The inspection hearing
At the inspection hearing on 16 January 2013, IPCom asked that either Mr Frohwitter or Mr Schoeller (IPCom’s internal management team) plus Dr Sedlmaier (an external lawyer instructed in the case) be allowed to inspect the documents. IPCom said it would be prepared to have Mr Kahlenberg (an external commercial adviser to IPCom) admitted instead of one of the members of the internal management team.
IPCom’s solicitors explained that IPCom is a very small company consisting of only two people (Mr Frohwitter and Mr Schoeller), that it was imperative that individuals identified by each of the parties should be able to review all the materials in the proceedings on the basis that the confidential materials may have a bearing on a party’s case, and that the IPCom’s solicitors would be placed in difficulty in complying with their duty to their client under the Solicitors’ Code of Conduct if their client could not give them fully informed instructions on all the information in the case. Nokia and HTC were content for only lawyers and experts to inspect the documents.
Floyd J reviewed the relevant principles applicable, in particular that “A party has a right to know the case against him and evidence on which it is based” with the exception that “where the whole object of the proceedings is to protect a commercial interest, full disclosure may not be possible if it would render the proceedings futile” (Al Rawi v Security Service  UKSC 34;  1 AC 531 at ).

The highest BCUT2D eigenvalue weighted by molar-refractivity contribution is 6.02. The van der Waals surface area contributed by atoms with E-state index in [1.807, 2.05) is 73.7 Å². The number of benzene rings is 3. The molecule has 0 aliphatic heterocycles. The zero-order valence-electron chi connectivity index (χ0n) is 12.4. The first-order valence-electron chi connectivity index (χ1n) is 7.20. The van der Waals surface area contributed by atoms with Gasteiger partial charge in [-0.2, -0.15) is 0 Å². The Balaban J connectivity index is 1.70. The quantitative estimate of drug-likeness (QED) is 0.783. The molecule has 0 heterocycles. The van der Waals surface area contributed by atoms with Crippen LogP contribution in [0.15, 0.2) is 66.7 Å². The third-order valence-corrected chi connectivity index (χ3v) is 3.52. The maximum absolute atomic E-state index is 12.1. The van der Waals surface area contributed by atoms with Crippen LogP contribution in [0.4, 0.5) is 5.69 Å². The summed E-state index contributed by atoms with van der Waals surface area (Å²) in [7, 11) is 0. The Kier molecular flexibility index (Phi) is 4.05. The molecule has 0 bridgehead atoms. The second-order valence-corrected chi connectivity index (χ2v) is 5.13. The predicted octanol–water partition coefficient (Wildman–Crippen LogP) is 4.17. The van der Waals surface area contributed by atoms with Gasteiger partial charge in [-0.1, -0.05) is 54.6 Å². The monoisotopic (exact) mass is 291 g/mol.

Floyd J noted that it was common in intellectual property cases in the UK to deal with such issues relating to disclosure by tailoring a confidentiality club to meet the circumstances of the case and the stage which it has reached, and in certain circumstances “a court might well be justified in directing disclosure of allegedly secret material only to expert or professional agents of the party seeking discovery on terms they should not, without further order, pass on any information so obtained to the party himself or anyone else, but should merely advise him in the light of the information so obtained” (Warner-Lambert Co v Glaxo Laboratories Ltd  RPC 354). The degree to which the party might be able to understand the document was a factor in setting the scope of inspection, as was the stage which an action has reached.
Floyd J further commented that the role which a document will play in the case is a factor which must be weighed in the balancing exercise in setting the terms of the confidentiality regime at any given point in the case (Roussel Uclaf v Imperial Chemical Industries plc  RPC 45).